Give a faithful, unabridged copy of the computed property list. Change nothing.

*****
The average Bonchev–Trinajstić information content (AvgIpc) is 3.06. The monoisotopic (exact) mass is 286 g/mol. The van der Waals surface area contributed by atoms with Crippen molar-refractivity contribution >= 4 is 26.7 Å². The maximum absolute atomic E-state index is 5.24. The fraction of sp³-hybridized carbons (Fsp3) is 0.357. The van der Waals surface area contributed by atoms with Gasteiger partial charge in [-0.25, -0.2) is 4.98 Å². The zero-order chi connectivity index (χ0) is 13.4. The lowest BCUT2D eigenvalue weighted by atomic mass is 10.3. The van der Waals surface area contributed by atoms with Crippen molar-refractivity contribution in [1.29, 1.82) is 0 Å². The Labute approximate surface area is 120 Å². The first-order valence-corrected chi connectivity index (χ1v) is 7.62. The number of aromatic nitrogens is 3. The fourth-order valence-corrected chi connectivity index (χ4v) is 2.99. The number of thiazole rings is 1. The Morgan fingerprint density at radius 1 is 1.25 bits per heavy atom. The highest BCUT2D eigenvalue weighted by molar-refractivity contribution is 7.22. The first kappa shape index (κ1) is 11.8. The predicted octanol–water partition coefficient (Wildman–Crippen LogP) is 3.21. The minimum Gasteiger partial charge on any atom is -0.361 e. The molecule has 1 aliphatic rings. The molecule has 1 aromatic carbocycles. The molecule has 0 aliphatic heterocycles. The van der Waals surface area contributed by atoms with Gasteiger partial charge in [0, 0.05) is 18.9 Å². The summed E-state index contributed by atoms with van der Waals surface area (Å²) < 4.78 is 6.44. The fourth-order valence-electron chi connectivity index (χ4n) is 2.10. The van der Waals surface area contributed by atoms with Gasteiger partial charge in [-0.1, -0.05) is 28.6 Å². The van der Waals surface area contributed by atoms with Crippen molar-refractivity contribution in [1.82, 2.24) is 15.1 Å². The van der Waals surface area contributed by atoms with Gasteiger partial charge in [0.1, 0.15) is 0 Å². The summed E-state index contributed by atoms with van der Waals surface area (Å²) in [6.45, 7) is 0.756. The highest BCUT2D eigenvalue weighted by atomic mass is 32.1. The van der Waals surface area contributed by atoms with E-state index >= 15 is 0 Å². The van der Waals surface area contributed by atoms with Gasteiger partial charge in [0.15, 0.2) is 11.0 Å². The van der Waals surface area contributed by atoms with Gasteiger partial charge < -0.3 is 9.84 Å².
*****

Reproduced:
The average Bonchev–Trinajstić information content (AvgIpc) is 3.06. The monoisotopic (exact) mass is 286 g/mol. The van der Waals surface area contributed by atoms with Crippen molar-refractivity contribution >= 4 is 26.7 Å². The maximum absolute atomic E-state index is 5.24. The fraction of sp³-hybridized carbons (Fsp3) is 0.357. The van der Waals surface area contributed by atoms with Gasteiger partial charge in [-0.25, -0.2) is 4.98 Å². The zero-order chi connectivity index (χ0) is 13.4. The lowest BCUT2D eigenvalue weighted by atomic mass is 10.3. The van der Waals surface area contributed by atoms with Crippen molar-refractivity contribution in [1.29, 1.82) is 0 Å². The Labute approximate surface area is 120 Å². The first-order valence-corrected chi connectivity index (χ1v) is 7.62. The number of aromatic nitrogens is 3. The fourth-order valence-corrected chi connectivity index (χ4v) is 2.99. The number of thiazole rings is 1. The Morgan fingerprint density at radius 1 is 1.25 bits per heavy atom. The highest BCUT2D eigenvalue weighted by molar-refractivity contribution is 7.22. The first kappa shape index (κ1) is 11.8. The predicted octanol–water partition coefficient (Wildman–Crippen LogP) is 3.21. The minimum Gasteiger partial charge on any atom is -0.361 e. The molecule has 1 aliphatic rings. The molecule has 1 aromatic carbocycles. The molecule has 0 aliphatic heterocycles. The van der Waals surface area contributed by atoms with Gasteiger partial charge in [0, 0.05) is 18.9 Å². The summed E-state index contributed by atoms with van der Waals surface area (Å²) < 4.78 is 6.44. The fourth-order valence-electron chi connectivity index (χ4n) is 2.10. The van der Waals surface area contributed by atoms with Gasteiger partial charge in [-0.1, -0.05) is 28.6 Å². The van der Waals surface area contributed by atoms with Crippen molar-refractivity contribution in [1.82, 2.24) is 15.1 Å². The van der Waals surface area contributed by atoms with Gasteiger partial charge in [0.1, 0.15) is 0 Å². The summed E-state index contributed by atoms with van der Waals surface area (Å²) in [6.45, 7) is 0.756. The highest BCUT2D eigenvalue weighted by atomic mass is 32.1. The van der Waals surface area contributed by atoms with E-state index >= 15 is 0 Å². The van der Waals surface area contributed by atoms with Gasteiger partial charge in [0.15, 0.2) is 11.0 Å². The van der Waals surface area contributed by atoms with Gasteiger partial charge < -0.3 is 9.84 Å².